Just how foreign is writing?
A debate exists about writing: is it related to speech? If so, how much? If not, why not?
One camp says that learning to write is akin to learning to speak a foreign language. Writing is as foreign to native speakers of any language as Amharic is to you or me (unless you are Ethiopian!). That’s why children struggle to become fluent writers, so the thinking goes. Children are naturally wired for speech and are frustrated trying to translate those words into language suitable for writing (the style of it, the vocabulary of it, the spelling of it, the punctuating of it, the organization of it, the handwriting or typing of it). Even my guru, Peter Elbow, says that some people feel as if they are translating speech into something else when they write. Have you ever experienced the “Hmmm, how shall I say this?” thought as you sit down to actually write the thought you are having?
That’s what this camp is getting at. There’s a weird translation process between speech and writing. Because so many of us have experienced that moment, there’s a sense in which it must be true: writing must be so different from speech, we are prone to writer’s block as a result.
There is a bit of truth in this perspective. The brain is not wired for writing, like it is for speech. Writing is a learned activity. Speech, however, is hardwired into all human beings.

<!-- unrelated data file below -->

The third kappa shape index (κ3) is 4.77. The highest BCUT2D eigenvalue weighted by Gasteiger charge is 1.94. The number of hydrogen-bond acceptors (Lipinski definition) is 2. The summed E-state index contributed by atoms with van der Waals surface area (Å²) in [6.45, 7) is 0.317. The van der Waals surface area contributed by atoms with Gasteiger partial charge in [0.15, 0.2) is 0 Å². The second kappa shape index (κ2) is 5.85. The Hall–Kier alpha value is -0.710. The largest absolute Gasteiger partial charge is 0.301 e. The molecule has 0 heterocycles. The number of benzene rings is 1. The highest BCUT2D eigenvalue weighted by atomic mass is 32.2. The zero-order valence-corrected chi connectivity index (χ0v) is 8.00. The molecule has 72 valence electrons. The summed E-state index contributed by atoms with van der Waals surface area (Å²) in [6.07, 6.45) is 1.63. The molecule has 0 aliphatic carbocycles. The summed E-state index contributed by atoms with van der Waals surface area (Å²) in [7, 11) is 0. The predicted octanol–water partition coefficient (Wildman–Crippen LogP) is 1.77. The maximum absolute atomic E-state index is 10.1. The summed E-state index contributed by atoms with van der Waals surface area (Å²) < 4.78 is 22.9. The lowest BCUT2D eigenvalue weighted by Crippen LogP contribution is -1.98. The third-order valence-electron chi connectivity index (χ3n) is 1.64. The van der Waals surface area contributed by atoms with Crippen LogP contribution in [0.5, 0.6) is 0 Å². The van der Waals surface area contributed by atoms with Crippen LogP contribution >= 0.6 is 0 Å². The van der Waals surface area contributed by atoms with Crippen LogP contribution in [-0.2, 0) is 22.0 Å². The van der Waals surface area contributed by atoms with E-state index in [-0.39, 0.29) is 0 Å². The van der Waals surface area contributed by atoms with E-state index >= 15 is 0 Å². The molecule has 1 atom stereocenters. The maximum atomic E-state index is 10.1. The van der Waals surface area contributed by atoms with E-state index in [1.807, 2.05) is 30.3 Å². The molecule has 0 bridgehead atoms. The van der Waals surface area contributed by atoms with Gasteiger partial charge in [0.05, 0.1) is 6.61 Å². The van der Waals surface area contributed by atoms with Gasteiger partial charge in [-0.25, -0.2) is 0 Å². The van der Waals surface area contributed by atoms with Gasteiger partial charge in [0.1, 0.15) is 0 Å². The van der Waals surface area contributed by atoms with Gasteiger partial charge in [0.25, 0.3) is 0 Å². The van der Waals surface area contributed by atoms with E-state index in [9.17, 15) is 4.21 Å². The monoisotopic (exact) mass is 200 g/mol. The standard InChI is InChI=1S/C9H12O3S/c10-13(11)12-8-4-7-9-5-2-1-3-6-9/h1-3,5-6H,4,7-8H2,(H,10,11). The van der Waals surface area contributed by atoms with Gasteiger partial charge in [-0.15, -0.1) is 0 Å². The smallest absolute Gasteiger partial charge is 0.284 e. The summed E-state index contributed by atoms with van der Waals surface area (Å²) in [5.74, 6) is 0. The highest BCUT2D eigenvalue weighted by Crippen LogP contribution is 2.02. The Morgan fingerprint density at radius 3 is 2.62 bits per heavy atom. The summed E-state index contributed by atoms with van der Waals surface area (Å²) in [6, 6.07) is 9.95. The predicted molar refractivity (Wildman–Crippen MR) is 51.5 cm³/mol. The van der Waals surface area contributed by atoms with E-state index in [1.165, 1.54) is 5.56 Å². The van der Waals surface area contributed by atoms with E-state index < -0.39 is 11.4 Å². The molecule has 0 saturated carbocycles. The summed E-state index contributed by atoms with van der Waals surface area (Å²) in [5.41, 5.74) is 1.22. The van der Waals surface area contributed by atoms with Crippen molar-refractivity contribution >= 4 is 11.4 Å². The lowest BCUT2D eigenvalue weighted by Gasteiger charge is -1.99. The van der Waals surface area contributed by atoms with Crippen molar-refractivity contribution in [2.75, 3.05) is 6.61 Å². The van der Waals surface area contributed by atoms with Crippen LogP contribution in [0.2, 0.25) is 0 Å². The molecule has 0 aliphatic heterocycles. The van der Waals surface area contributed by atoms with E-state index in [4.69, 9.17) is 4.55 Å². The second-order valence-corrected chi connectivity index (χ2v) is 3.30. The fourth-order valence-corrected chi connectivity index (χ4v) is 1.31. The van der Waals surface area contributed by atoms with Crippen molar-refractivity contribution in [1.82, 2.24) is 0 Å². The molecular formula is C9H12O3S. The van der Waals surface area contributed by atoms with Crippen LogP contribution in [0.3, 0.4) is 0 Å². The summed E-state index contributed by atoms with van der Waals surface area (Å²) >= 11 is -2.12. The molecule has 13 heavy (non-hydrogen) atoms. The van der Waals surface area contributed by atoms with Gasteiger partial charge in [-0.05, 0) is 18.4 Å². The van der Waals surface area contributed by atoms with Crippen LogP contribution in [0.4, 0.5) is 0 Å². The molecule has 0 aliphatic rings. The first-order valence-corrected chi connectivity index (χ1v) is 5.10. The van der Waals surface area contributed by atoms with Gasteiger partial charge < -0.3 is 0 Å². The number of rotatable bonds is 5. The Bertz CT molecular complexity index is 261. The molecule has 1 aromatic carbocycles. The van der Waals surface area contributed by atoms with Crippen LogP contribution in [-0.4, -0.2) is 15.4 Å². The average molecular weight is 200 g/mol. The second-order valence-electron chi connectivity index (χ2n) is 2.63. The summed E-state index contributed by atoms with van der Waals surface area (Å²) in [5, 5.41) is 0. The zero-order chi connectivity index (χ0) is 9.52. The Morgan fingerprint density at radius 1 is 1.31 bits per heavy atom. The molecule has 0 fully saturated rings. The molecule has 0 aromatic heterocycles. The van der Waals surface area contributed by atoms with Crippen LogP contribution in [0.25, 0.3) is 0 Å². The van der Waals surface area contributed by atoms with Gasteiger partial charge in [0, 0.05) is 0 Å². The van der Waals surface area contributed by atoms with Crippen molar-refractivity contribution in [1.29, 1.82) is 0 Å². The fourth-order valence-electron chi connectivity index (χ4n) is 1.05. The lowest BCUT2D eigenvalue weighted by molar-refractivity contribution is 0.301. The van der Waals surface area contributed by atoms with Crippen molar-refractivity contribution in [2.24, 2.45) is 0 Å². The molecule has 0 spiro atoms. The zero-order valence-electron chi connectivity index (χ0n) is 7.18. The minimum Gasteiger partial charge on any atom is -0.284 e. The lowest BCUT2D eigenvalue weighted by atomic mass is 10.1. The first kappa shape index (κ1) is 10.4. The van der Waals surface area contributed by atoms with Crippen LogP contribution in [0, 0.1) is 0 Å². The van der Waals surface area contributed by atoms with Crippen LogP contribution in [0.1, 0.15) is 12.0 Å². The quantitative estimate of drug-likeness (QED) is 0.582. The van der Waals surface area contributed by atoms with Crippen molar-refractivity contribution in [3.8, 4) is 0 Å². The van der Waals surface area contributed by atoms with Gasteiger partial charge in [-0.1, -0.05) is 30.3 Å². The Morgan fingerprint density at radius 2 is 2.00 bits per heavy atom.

The other camp sees writing as related to speech. Dr. Peter Elbow, again, recently published an entire book, Vernacular Eloquence: What Speech Can Bring to Writing(affiliate link), that attempts to make this case to a resistant academy. Writing is the extension of speech, he argues. If we can understand speech first, and then see how it informs and creates writing, we will wave a wand of release over thousands of frozen would-be writers. The mechanics are only one aspect of writing—writing actually sits inside each of us as native speakers already.
What is fascinating is that in the world of homeschooling programs, both views rely on copywork, dictation, and two varieties of narration (oral and written) to help students gain fluency in “writing.” But their starting points of view are polar opposites.
What I’ve noticed in my work with thousands of families is that children are more inclined to put in the effort of learning the skills associated with writing when they can see that it relates to a skill they have already mastered: the English language.
When we talk about putting their thoughts into written words, we are asking them to identify thoughts! In Brave Writer, I suggest you “catch your child in the act of thinking.” Help your child discover that he or she is having thoughts worthy of record: write them down when they least expect it, when you hear those thoughts tumbling out of their mouths!
Every single day your children are not only thinking thoughts, but using those thoughts to generate oral language. That language can easily become written language when they have a transcriptionist (you!).
Once the connection is made (“what’s inside my head and comes out of my mouth can also be what shows up on paper and is read to others”), teaching the mechanics of writing becomes much more interesting to children. They get it—writing is about their mind lives and they love sharing those thoughts with others.
Are there style differences between writing and speaking? Of course! Are there pesky rules of grammar and syntax that prefer one over the other (sometimes we allow in speech what we prefer not to use in writing)? Naturally.